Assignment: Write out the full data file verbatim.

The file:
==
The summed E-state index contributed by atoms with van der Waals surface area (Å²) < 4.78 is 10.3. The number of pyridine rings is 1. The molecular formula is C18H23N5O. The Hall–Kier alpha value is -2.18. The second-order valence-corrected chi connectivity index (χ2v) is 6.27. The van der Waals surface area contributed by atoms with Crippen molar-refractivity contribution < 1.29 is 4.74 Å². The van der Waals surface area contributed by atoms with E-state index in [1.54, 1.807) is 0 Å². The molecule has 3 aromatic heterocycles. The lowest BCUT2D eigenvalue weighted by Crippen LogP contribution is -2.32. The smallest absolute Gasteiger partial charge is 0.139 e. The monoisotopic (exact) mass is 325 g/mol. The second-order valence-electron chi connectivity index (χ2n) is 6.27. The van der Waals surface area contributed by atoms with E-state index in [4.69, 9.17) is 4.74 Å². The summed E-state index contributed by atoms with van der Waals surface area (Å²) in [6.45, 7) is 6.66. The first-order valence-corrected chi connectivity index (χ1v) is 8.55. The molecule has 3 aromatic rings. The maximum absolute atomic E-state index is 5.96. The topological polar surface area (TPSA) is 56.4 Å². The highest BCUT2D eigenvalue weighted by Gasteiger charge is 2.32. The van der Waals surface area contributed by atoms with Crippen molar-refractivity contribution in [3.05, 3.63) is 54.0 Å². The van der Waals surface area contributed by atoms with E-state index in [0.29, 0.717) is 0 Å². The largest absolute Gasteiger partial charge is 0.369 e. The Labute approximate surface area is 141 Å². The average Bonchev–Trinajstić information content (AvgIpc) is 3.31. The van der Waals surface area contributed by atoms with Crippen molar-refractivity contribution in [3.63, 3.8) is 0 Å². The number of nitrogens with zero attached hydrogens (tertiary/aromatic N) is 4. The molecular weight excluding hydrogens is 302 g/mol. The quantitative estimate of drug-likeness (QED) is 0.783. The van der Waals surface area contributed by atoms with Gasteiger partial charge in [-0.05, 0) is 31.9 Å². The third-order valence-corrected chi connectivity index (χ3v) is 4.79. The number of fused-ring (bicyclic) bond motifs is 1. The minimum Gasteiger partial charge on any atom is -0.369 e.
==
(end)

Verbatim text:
The summed E-state index contributed by atoms with van der Waals surface area (Å²) < 4.78 is 10.3. The number of pyridine rings is 1. The molecular formula is C18H23N5O. The Hall–Kier alpha value is -2.18. The second-order valence-corrected chi connectivity index (χ2v) is 6.27. The van der Waals surface area contributed by atoms with Crippen molar-refractivity contribution < 1.29 is 4.74 Å². The van der Waals surface area contributed by atoms with E-state index in [1.54, 1.807) is 0 Å². The molecule has 3 aromatic heterocycles. The lowest BCUT2D eigenvalue weighted by Crippen LogP contribution is -2.32. The smallest absolute Gasteiger partial charge is 0.139 e. The monoisotopic (exact) mass is 325 g/mol. The second-order valence-electron chi connectivity index (χ2n) is 6.27. The van der Waals surface area contributed by atoms with E-state index in [4.69, 9.17) is 4.74 Å². The summed E-state index contributed by atoms with van der Waals surface area (Å²) in [6.45, 7) is 6.66. The first-order valence-corrected chi connectivity index (χ1v) is 8.55. The molecule has 3 aromatic rings. The maximum absolute atomic E-state index is 5.96. The topological polar surface area (TPSA) is 56.4 Å². The highest BCUT2D eigenvalue weighted by Gasteiger charge is 2.32. The van der Waals surface area contributed by atoms with Crippen molar-refractivity contribution in [3.05, 3.63) is 54.0 Å². The van der Waals surface area contributed by atoms with E-state index in [0.29, 0.717) is 0 Å². The largest absolute Gasteiger partial charge is 0.369 e. The Labute approximate surface area is 141 Å². The average Bonchev–Trinajstić information content (AvgIpc) is 3.31. The van der Waals surface area contributed by atoms with Crippen molar-refractivity contribution in [3.63, 3.8) is 0 Å². The number of nitrogens with zero attached hydrogens (tertiary/aromatic N) is 4. The molecular weight excluding hydrogens is 302 g/mol. The quantitative estimate of drug-likeness (QED) is 0.783. The van der Waals surface area contributed by atoms with Gasteiger partial charge in [-0.05, 0) is 31.9 Å². The third-order valence-corrected chi connectivity index (χ3v) is 4.79. The number of fused-ring (bicyclic) bond motifs is 1. The minimum Gasteiger partial charge on any atom is -0.369 e.